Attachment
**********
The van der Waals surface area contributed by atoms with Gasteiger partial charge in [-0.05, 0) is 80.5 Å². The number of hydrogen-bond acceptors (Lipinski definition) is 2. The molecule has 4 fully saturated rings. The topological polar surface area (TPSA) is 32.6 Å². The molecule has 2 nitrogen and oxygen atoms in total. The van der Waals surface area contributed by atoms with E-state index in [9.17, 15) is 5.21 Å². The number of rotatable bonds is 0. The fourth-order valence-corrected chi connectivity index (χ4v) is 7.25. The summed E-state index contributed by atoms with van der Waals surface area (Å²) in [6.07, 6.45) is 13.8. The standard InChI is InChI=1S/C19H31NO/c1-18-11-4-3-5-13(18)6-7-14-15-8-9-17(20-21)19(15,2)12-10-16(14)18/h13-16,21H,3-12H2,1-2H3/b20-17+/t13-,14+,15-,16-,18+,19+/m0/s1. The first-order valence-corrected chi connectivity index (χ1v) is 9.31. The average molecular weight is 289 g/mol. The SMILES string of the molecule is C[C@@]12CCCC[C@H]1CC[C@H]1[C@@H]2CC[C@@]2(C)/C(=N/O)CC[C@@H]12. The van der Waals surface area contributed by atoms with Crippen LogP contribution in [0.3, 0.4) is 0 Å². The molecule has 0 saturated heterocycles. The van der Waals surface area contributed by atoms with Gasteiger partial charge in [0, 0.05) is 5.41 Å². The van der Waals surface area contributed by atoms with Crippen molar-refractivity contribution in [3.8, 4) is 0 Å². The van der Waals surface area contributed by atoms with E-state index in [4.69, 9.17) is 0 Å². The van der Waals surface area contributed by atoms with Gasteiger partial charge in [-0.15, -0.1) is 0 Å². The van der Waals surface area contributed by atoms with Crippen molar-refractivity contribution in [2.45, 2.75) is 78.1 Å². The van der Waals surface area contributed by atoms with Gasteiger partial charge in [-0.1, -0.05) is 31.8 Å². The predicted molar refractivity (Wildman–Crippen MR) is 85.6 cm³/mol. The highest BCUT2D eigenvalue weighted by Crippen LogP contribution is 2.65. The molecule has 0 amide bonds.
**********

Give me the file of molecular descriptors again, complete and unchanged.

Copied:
The van der Waals surface area contributed by atoms with Gasteiger partial charge in [-0.05, 0) is 80.5 Å². The number of hydrogen-bond acceptors (Lipinski definition) is 2. The molecule has 4 fully saturated rings. The topological polar surface area (TPSA) is 32.6 Å². The molecule has 2 nitrogen and oxygen atoms in total. The van der Waals surface area contributed by atoms with E-state index in [9.17, 15) is 5.21 Å². The number of rotatable bonds is 0. The fourth-order valence-corrected chi connectivity index (χ4v) is 7.25. The summed E-state index contributed by atoms with van der Waals surface area (Å²) in [6.07, 6.45) is 13.8. The standard InChI is InChI=1S/C19H31NO/c1-18-11-4-3-5-13(18)6-7-14-15-8-9-17(20-21)19(15,2)12-10-16(14)18/h13-16,21H,3-12H2,1-2H3/b20-17+/t13-,14+,15-,16-,18+,19+/m0/s1. The first-order valence-corrected chi connectivity index (χ1v) is 9.31. The average molecular weight is 289 g/mol. The SMILES string of the molecule is C[C@@]12CCCC[C@H]1CC[C@H]1[C@@H]2CC[C@@]2(C)/C(=N/O)CC[C@@H]12. The van der Waals surface area contributed by atoms with Crippen LogP contribution in [0.3, 0.4) is 0 Å². The molecule has 0 saturated heterocycles. The van der Waals surface area contributed by atoms with Gasteiger partial charge in [0, 0.05) is 5.41 Å². The van der Waals surface area contributed by atoms with Crippen molar-refractivity contribution in [3.8, 4) is 0 Å². The van der Waals surface area contributed by atoms with E-state index in [4.69, 9.17) is 0 Å². The van der Waals surface area contributed by atoms with Gasteiger partial charge in [-0.15, -0.1) is 0 Å². The van der Waals surface area contributed by atoms with Crippen molar-refractivity contribution in [2.45, 2.75) is 78.1 Å². The van der Waals surface area contributed by atoms with Gasteiger partial charge in [-0.1, -0.05) is 31.8 Å². The predicted molar refractivity (Wildman–Crippen MR) is 85.6 cm³/mol. The highest BCUT2D eigenvalue weighted by Crippen LogP contribution is 2.65. The molecule has 0 amide bonds.